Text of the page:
Related postGini Index in Hong Kong  (December 27, 2004)

(Global Times)  Income gap not as big as earlier thought   By Song Shenxia.   February 5, 2010.

The income gap between the rich and poor in China has been narrowing in recent years and may have been overstated in the past, according to a report released Tuesday by the Organization for Economic Cooperation and Development (OECD).

While the report suggests that China's efforts to tackle one of its toughest social problems are being increasingly recognized worldwide, some experts are challenging the report results while pointing to the core issues that they say the government needs to address to further narrow the national wealth gap.

The report said that increased welfare spending in rural areas and growing migration to cities has helped mitigate the increase in inequality across the country.

Richard Herd, a senior economist at the OECD, said at a press briefing Tuesday in Beijing that the migration of rural people to urban areas for work allows them to increase their income dramatically.

Income inequality is measured by the Gini index, which ranges from zero to 100, with zero indicating complete equality and 100 showing complete inequality, while 40 is seen as a warning threshold.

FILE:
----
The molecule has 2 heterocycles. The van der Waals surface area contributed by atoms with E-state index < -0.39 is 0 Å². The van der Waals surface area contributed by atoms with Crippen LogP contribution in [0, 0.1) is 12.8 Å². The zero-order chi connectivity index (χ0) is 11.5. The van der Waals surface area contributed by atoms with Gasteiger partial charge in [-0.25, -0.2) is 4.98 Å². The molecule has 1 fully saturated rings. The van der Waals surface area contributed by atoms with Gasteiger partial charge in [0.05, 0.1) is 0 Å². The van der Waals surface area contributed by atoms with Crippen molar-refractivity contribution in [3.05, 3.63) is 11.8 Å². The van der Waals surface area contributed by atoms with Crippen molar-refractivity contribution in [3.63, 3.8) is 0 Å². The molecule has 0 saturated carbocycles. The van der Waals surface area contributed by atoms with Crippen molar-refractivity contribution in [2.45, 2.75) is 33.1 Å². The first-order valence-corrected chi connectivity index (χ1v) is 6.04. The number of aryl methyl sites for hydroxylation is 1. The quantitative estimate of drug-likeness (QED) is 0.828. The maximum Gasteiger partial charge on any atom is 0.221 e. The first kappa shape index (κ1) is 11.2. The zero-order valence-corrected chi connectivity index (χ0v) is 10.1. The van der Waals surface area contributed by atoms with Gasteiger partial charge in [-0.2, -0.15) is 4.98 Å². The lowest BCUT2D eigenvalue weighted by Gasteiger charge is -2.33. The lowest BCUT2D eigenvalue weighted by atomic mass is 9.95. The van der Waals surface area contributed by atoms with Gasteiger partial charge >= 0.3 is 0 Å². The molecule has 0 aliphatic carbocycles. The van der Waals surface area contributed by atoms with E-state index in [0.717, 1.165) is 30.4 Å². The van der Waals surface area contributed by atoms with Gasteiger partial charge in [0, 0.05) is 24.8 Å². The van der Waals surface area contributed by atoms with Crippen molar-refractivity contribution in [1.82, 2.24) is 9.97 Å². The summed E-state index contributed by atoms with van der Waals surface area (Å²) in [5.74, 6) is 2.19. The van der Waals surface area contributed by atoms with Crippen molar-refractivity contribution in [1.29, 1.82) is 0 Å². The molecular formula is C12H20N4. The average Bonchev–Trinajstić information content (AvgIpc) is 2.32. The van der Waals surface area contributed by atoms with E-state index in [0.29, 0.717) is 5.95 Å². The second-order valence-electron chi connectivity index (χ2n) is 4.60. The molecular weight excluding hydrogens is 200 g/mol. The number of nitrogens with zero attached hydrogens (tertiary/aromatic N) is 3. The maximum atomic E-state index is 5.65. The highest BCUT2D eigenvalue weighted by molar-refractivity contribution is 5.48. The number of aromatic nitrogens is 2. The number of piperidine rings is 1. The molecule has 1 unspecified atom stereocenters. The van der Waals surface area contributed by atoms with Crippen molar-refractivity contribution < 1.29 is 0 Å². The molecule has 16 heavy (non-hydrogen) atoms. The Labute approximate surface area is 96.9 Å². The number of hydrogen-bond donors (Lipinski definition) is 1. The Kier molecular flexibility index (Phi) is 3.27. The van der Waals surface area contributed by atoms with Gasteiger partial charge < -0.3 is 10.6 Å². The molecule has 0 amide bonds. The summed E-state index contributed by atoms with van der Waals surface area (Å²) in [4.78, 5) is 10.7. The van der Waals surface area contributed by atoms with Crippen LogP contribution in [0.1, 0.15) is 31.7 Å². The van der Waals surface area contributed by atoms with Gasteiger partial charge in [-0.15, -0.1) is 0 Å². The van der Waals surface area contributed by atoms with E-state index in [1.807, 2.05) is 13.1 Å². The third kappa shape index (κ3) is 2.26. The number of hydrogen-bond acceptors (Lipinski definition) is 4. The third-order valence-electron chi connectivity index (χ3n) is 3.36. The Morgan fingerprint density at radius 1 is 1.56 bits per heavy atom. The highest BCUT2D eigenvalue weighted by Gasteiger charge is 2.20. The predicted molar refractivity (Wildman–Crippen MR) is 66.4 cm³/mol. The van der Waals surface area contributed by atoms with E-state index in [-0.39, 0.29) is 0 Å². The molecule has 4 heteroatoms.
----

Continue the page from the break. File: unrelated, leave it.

According to academics at the Chinese Academy of Social Sciences (CASS), the Gini index stood at 49.6 in 2005. However, the OECD put the index at 41 in 2005 and 40.8 in 2007, based on what it called a better gauge of price changes and unregistered rural migrant workers in cities.

Wu Yaowu, an associate professor with the university's Institute of Population and Labor Economics, told the Global Times that it's possible that the increase in China's inequality has leveled off in recent years.

"The wealth gap in China has been overstated by international organizations and even government researchers in the past because they failed to include the rural population that migrated to cit-ies, because it's difficult to track down their income," he said.

Since 2004, there has been a significant shortage of laborers in cities a trend that helped raise the average monthly income of migrant workers from between 300 yuan ($43) and 600 yuan in 2002 to between 1,200 and 1,500 yuan now.